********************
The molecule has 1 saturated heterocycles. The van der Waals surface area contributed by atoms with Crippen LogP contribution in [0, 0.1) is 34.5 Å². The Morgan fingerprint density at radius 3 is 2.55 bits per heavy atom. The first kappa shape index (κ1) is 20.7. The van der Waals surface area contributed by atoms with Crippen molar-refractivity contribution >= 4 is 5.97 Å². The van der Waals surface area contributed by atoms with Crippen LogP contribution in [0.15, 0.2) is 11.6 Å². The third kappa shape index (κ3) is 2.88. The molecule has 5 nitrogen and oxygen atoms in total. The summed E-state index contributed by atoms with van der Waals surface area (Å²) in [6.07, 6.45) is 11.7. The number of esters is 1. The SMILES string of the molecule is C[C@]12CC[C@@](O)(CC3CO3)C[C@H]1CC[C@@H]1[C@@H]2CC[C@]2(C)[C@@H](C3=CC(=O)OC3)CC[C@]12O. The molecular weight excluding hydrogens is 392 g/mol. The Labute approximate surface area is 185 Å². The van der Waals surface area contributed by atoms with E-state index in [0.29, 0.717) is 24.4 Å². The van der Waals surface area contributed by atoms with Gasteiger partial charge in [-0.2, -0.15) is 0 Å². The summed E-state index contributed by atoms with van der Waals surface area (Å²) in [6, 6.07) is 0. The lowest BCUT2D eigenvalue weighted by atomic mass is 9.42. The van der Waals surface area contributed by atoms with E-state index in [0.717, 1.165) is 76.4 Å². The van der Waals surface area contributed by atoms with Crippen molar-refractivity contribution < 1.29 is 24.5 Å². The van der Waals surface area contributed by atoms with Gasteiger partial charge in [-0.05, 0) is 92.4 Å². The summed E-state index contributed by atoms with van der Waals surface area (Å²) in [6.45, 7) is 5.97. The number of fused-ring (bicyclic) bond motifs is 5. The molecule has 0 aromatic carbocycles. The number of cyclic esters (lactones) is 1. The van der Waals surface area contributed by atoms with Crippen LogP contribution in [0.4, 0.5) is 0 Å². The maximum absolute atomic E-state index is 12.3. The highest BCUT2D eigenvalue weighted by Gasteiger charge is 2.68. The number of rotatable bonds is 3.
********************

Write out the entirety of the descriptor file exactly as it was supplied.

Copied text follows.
The molecule has 1 saturated heterocycles. The van der Waals surface area contributed by atoms with Crippen LogP contribution in [0, 0.1) is 34.5 Å². The Morgan fingerprint density at radius 3 is 2.55 bits per heavy atom. The first kappa shape index (κ1) is 20.7. The van der Waals surface area contributed by atoms with Crippen molar-refractivity contribution >= 4 is 5.97 Å². The van der Waals surface area contributed by atoms with Crippen LogP contribution in [0.15, 0.2) is 11.6 Å². The third kappa shape index (κ3) is 2.88. The molecule has 5 nitrogen and oxygen atoms in total. The summed E-state index contributed by atoms with van der Waals surface area (Å²) in [6.07, 6.45) is 11.7. The number of esters is 1. The SMILES string of the molecule is C[C@]12CC[C@@](O)(CC3CO3)C[C@H]1CC[C@@H]1[C@@H]2CC[C@]2(C)[C@@H](C3=CC(=O)OC3)CC[C@]12O. The molecular weight excluding hydrogens is 392 g/mol. The Labute approximate surface area is 185 Å². The van der Waals surface area contributed by atoms with E-state index in [0.29, 0.717) is 24.4 Å². The van der Waals surface area contributed by atoms with Gasteiger partial charge in [-0.2, -0.15) is 0 Å². The summed E-state index contributed by atoms with van der Waals surface area (Å²) in [6, 6.07) is 0. The lowest BCUT2D eigenvalue weighted by atomic mass is 9.42. The van der Waals surface area contributed by atoms with E-state index in [0.717, 1.165) is 76.4 Å². The van der Waals surface area contributed by atoms with Crippen molar-refractivity contribution < 1.29 is 24.5 Å². The van der Waals surface area contributed by atoms with Gasteiger partial charge in [-0.05, 0) is 92.4 Å². The summed E-state index contributed by atoms with van der Waals surface area (Å²) in [6.45, 7) is 5.97. The number of fused-ring (bicyclic) bond motifs is 5. The molecule has 0 aromatic carbocycles. The number of cyclic esters (lactones) is 1. The van der Waals surface area contributed by atoms with Crippen LogP contribution in [0.4, 0.5) is 0 Å². The maximum absolute atomic E-state index is 12.3. The highest BCUT2D eigenvalue weighted by Gasteiger charge is 2.68. The number of rotatable bonds is 3.